> those problems. My Duffy is an example of cats that remain in the shelter
> for months--a perfectly wonderful little cat but bypassed for several months
> because he is blind. Actually, he was fortunate because the people in that
> shelter clearly wanted to find a home for him, so they kept him far longer
> than usual. And then I became the lucky person who got to adopt him. I
> *hope* I overreacted, and in that case, I will apologize. That is, I hope
> you will not decide to move on to "healthier" cats and leave the emaciated
> cat behind.
>
> MaryL

MaryL,

I looked at Duffy's pictures, and he looks great! I am glad that you
and Duffy found each other and are making each other happy!

I did talk about others adopting, but I know others might not take
her. She is definitely more on my radar screen than the "perfect"
kitties I connected with. I'm not taking the attitude that I don't
need to be concerned about her because others will worry about her.

I agree that visiting is no substitute for taking a kitty home. But
at the moment, visiting and voicing concerns to the people at the
shelter is the best I can do. My visits with her last about 45
minutes. Friday I learned that she has other visitors, and between
the lot of us I think it does do her some good emotionally because she
has company and must see that she is valued.

You may be wondering why I have been looking in the shelters at a time
when there are obstacles to bringing a new cat home. Near the end of
May, I had to make the decision to put my cat to sleep. She had
kidney disease and was my angel for 16.5 years. Her death has been a
real blow to me. By the beginning of July, I started wanting to open
my heart to another cat. I began looking in the shelters to get an
idea of what the cats there were like and also just to get some feline
love. Soon I connected with a couple of healthy cats and then met the
skinny kitty.

The shelter is giving her some special attention to fatten her up. (I
know this is not like being in a home.) I have seen some progress in
her mood and playfulness, but I can't tell with my eye if she's
gaining weight. They have no intention of euthanizing her and haven't
euthanized a cat in a long time.

FirstHit

MaryL
July 26th 09, 01:27 PM
"FirstHit" > wrote in message
...
> On Jul 23, 6:01 pm, "MaryL" -OUT-THE-LITTER>
> wrote:
>
>> > MaryL, I'm sad to see that you've had unflattering thoughts of me. Do
>> > you think I'm bypassing the undernourished kitty for a "more perfect"
>> > companion? I thought I kind of indicated in my second post that I had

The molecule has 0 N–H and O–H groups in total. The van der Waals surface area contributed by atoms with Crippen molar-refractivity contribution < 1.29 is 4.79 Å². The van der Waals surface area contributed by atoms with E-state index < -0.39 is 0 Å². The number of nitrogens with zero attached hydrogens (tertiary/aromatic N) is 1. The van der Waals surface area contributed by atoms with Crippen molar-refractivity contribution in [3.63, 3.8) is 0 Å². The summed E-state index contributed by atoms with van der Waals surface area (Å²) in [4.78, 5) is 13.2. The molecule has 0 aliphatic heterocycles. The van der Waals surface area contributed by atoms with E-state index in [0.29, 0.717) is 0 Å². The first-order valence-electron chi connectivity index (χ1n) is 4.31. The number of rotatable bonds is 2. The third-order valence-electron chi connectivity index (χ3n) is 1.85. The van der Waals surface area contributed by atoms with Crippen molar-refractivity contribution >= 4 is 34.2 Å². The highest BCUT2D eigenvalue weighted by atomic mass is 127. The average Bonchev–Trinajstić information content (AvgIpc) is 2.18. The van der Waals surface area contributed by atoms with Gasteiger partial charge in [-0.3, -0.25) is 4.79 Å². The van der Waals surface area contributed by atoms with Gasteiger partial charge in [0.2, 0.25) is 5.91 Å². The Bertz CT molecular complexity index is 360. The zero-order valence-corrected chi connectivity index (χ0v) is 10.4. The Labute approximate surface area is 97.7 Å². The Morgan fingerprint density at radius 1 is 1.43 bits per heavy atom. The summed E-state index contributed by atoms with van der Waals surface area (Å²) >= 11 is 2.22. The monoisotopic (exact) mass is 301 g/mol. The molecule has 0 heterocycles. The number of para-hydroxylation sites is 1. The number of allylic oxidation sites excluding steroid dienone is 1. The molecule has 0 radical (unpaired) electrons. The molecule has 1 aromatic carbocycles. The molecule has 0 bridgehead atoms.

>> > connected with a few other kitties but my nurturing nature had drawn
>> > me to the skinny girl over the others. Maybe that wasn't perfectly
>> > clear, but otherwise I wouldn't have made my original post.
>>
>> > FirstHit
>>
>> Yes, that was my reaction to your original post, but I was disturbed by
>> your
>> next post when you began to talk only about visiting and the possibility
>> of
>> others adopting, etc. A cat that has problems usually never gets adopted
>> and many (perhaps most) are euthanized. "Visiting" simply does not
>> overcome
>> those problems. My Duffy is an example of cats that remain in the
>> shelter
>> for months--a perfectly wonderful little cat but bypassed for several
>> months
>> because he is blind. Actually, he was fortunate because the people in
>> that
>> shelter clearly wanted to find a home for him, so they kept him far
>> longer
>> than usual. And then I became the lucky person who got to adopt him. I
>> *hope* I overreacted, and in that case, I will apologize. That is, I
>> hope
>> you will not decide to move on to "healthier" cats and leave the
>> emaciated
>> cat behind.
>>
>> MaryL
>
> MaryL,
>
> I looked at Duffy's pictures, and he looks great! I am glad that you
> and Duffy found each other and are making each other happy!
>
> I did talk about others adopting, but I know others might not take
> her. She is definitely more on my radar screen than the "perfect"
> kitties I connected with. I'm not taking the attitude that I don't
> need to be concerned about her because others will worry about her.
>
> I agree that visiting is no substitute for taking a kitty home. But
> at the moment, visiting and voicing concerns to the people at the
> shelter is the best I can do. My visits with her last about 45
> minutes. Friday I learned that she has other visitors, and between
> the lot of us I think it does do her some good emotionally because she
> has company and must see that she is valued.
>
> You may be wondering why I have been looking in the shelters at a time
> when there are obstacles to bringing a new cat home. Near the end of
> May, I had to make the decision to put my cat to sleep. She had
> kidney disease and was my angel for 16.5 years. Her death has been a
> real blow to me. By the beginning of July, I started wanting to open
> my heart to another cat. I began looking in the shelters to get an
> idea of what the cats there were like and also just to get some feline
> love. Soon I connected with a couple of healthy cats and then met the
> skinny kitty.
>
> The shelter is giving her some special attention to fatten her up. (I
> know this is not like being in a home.) I have seen some progress in
> her mood and playfulness, but I can't tell with my eye if she's
> gaining weight. They have no intention of euthanizing her and haven't
> euthanized a cat in a long time.
>
> FirstHit


But: This kitty really needs a home. A home with loving, caring people.
There simply is no substitute for that. When will your partner be home so
the two of you can make a decision? I was sorry to read about your father's
health problems, but your partner should be able to take care of kitty if
you have to make a trip out of town. Adoption might be something good for
all of you--you, your partner, and kitty.

MaryL